Author(s): Mawak J, Gomwalk N, Bello C, KandakaiOlukemi Y
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Abstract SUMMARY OBJECTIVES: To examine sputum specimens from patients with persistent bronchopulmonary disorders for mycobacterium species and to characterize the recovered isolates with a view to determining the extent of involvement of environmental mycobacteria in pulmonary infections. DESIGN: Analytical study using standard microscopy, culture and biochemical test for the identification of mycobacterium species. SETTING: Jos University Teaching Hospital (JUTH) and 2 referral hospitals: Plateau Specialist Hospital and Evangelical Churches of West Africa (ECWA) Evangel Hospital in Jos, Nigeria. PARTICIPANTS: Three hundred and twenty nine (329) volunteer new patients seen at the chest clinic and general out patient departments with broncho-pulmonary disorders. Patients already on anti-tuberculosis were excluded from the study. INTERVENTIONS: Subjects were administered antituberculosis drugs and or other treatment regimes after proper diagnosis RESULTS: Sixty-five (65) mycobacterial isolates were obtained and differentiated into human tubercle bacilli, bovine and or environmental (atypical) mycobacteria on the basis of nine identification tests. Of the 65 mycobacterial isolates subjected to the tests, 40 (61.54\%) were identified as mycobacterium tuberculosis, 10 (15.38\%) as M. bovis and 15 (23.08\%) as environmental mycobacteria. Among the environmental group, 9 (20.69\%) were classified as M. avium 3 (3.45\%) each as M. kansasi and M. fortuitum. CONCLUSIONS: The study confirms the involvement of bovine and environmental mycobacteria in pulmonary infections. This may be related to the rising prevalence of HIV/AIDS globally. The need for adequate bacteriological analysis in current-day diagnosis of pulmonary tuberculosis in indicated.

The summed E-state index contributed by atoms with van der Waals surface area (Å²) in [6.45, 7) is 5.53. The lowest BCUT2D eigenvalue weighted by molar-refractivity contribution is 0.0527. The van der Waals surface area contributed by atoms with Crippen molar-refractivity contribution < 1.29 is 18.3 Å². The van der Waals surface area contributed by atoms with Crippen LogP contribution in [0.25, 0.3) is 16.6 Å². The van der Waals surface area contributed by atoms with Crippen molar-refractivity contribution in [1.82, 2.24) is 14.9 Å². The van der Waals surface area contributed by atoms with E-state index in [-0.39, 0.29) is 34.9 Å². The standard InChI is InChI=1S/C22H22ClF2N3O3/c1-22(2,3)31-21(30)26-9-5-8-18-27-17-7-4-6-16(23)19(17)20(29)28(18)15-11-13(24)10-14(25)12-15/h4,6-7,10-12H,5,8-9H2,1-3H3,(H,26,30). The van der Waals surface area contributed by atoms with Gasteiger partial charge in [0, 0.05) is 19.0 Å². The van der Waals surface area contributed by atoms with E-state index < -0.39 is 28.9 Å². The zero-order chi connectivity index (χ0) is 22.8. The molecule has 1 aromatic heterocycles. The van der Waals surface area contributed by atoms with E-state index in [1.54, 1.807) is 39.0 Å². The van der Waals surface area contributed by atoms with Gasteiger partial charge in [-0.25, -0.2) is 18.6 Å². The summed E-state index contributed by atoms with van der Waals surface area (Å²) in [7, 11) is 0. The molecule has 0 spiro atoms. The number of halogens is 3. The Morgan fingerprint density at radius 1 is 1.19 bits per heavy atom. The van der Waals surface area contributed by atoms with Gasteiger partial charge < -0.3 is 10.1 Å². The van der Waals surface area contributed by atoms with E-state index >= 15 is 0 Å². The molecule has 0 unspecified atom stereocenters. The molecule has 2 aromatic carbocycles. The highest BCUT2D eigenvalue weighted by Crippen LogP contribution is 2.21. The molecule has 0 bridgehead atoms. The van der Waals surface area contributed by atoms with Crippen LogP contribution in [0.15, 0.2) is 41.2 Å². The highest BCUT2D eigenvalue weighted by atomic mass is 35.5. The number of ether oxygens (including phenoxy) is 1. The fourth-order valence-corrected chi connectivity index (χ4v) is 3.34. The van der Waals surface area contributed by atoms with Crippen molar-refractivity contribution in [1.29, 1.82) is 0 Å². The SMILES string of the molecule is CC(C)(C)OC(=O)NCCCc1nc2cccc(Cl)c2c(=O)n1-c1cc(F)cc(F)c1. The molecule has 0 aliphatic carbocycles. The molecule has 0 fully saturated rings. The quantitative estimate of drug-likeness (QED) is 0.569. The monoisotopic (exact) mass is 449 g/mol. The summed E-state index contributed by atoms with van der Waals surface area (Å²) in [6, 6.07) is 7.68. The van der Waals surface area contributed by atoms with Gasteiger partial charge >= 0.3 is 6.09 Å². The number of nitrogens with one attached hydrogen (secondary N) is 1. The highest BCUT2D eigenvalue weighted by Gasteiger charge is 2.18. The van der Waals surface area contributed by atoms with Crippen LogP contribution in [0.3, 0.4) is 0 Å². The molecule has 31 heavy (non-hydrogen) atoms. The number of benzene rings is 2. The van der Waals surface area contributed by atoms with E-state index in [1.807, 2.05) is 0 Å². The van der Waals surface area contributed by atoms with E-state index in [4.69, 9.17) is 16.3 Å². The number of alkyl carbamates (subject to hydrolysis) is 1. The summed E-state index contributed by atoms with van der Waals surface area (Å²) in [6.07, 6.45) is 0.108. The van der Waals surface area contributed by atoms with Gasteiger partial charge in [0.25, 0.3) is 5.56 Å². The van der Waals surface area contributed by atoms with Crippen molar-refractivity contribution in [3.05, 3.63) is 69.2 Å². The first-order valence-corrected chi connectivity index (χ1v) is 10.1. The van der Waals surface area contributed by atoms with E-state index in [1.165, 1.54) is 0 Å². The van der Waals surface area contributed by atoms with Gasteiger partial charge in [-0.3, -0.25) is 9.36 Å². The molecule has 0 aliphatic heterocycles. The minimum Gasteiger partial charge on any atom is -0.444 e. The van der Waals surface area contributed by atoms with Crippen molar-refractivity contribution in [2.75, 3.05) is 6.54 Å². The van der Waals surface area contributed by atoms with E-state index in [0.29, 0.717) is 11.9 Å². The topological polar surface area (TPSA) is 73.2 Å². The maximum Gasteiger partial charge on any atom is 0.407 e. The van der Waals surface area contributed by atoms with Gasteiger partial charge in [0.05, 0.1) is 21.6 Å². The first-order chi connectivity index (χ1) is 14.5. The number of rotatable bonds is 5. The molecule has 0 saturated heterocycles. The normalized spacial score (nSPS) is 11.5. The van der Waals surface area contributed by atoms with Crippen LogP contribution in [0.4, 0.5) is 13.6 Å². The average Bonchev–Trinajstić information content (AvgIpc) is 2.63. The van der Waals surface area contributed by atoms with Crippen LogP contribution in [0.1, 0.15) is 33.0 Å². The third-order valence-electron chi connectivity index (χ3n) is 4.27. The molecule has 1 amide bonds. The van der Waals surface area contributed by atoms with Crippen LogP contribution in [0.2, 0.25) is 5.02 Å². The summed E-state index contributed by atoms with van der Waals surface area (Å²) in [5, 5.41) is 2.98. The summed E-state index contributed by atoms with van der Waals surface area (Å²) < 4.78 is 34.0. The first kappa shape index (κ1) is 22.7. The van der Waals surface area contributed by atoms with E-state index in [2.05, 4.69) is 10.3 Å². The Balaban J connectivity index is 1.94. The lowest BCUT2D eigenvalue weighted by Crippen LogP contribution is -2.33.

This article was published in Ghana Med J
and referenced in Biology and Medicine